The Phoenix area is rich in the tradition of masterful architects weaving eloquent designs into the powerful desert landscape. Wright, Soleri, and others have produced spirited designs, engaging their buildings in a dialogue with their austere settings. More recently, the Brown Residence by Lake/Flato Architects follows that same time-honored tradition.
Indeed, when asked about the “story” behind its design, Ted Flato, FAIA, replied, “It was about making the house and the desert work together.”
The site for the 3,600-sf residence is a long, narrow lot shoehorned between two existing houses within a large golf course-oriented development in Scottsdale. Although the site backs up to the fairway, that typically dominant feature is upstaged by a foreground of rugged topography, an arroyo, and abundant desert flora. The backdrop is a panorama of distant mountains.
The designers divided the plan into blocks defined by specific uses. The result is a subtle choreography that interweaves low-slung, solid masses with tall, visually lightweight pavilions capped by broad, overhanging flat roofs. This assembly of indoor and outdoor rooms, each oriented to views across the lush desert landscape, simultaneously embraces the occupants while expanding upward to the sky and outward to the jagged horizon. Herein lies the success of the design.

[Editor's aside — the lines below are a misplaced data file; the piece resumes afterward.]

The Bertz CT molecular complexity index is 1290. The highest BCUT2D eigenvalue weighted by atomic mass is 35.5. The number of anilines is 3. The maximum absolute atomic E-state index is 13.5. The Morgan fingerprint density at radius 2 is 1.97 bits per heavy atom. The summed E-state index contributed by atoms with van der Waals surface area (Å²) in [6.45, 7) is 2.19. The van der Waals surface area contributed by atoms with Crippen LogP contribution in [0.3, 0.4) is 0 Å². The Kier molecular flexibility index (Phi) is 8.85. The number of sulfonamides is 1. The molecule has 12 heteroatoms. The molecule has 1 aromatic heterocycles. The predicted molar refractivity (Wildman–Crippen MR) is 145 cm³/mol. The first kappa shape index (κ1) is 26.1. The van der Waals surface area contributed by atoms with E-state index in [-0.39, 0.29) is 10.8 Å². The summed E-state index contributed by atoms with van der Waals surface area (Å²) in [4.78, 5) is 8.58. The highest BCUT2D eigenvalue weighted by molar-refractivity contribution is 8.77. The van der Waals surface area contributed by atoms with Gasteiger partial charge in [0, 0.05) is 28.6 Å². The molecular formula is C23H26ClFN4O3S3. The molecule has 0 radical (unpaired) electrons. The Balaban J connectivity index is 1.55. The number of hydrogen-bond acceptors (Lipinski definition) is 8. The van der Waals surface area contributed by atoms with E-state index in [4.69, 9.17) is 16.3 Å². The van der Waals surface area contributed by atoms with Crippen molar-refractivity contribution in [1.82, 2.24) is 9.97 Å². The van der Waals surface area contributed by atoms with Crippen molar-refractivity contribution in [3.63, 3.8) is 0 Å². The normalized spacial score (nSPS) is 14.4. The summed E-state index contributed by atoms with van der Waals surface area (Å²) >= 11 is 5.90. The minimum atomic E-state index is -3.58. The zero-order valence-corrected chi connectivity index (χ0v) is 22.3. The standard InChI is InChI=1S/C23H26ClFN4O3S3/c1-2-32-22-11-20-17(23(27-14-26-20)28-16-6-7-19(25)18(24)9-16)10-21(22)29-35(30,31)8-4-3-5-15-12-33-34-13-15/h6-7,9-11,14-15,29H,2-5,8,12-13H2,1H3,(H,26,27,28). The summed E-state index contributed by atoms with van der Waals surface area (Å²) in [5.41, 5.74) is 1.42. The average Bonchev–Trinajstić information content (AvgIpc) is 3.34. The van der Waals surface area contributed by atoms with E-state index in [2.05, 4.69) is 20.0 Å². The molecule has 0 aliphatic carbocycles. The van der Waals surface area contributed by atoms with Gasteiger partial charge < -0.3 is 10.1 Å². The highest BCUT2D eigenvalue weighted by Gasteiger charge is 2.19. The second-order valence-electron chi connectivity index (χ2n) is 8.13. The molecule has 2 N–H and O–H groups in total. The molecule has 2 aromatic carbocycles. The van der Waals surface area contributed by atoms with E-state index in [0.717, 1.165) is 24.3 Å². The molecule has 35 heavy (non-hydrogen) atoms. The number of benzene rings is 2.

The path through these deftly interconnected volumes begins with a circuitous, descending entry sequence and terminates at a courtyard outfitted with a recessed fire pit and a swimming pool formed by raised walls of Cor-ten steel. Two guest rooms are sequestered at the property’s west side to ensure privacy, their combined mass shading the outdoor spaces from the afternoon sun while also framing additional vistas.
Flato says his firm’s simple philosophy of space-making allows for improvements to any project through collaboration. In the case of the Brown Residence, he gives high praise to the Lake/Flato project manager Brian Comeaux, AIA, as well as the contractor, Construction Zone, and its owner, Andy Burns. Trained as an architect, Burns has assembled a crew primarily consisting of Arizona State University architecture students and graduates.
This team effort, from design through construction, executed by people equally dedicated to a common vision, has yielded a project rich in detail and distinctively detached from its suburban context. What’s more is that the architects of the Brown Residence have upheld the long-standing local tradition of spirited experimentation and produced a building that achieves harmony with the desert landscape.
Mark T. Wellen, AIA, is a principal of Rhotenberry Wellen Architects in Midland. This article is featured in the 2011 Sept/Oct issue of Texas Architect magazine.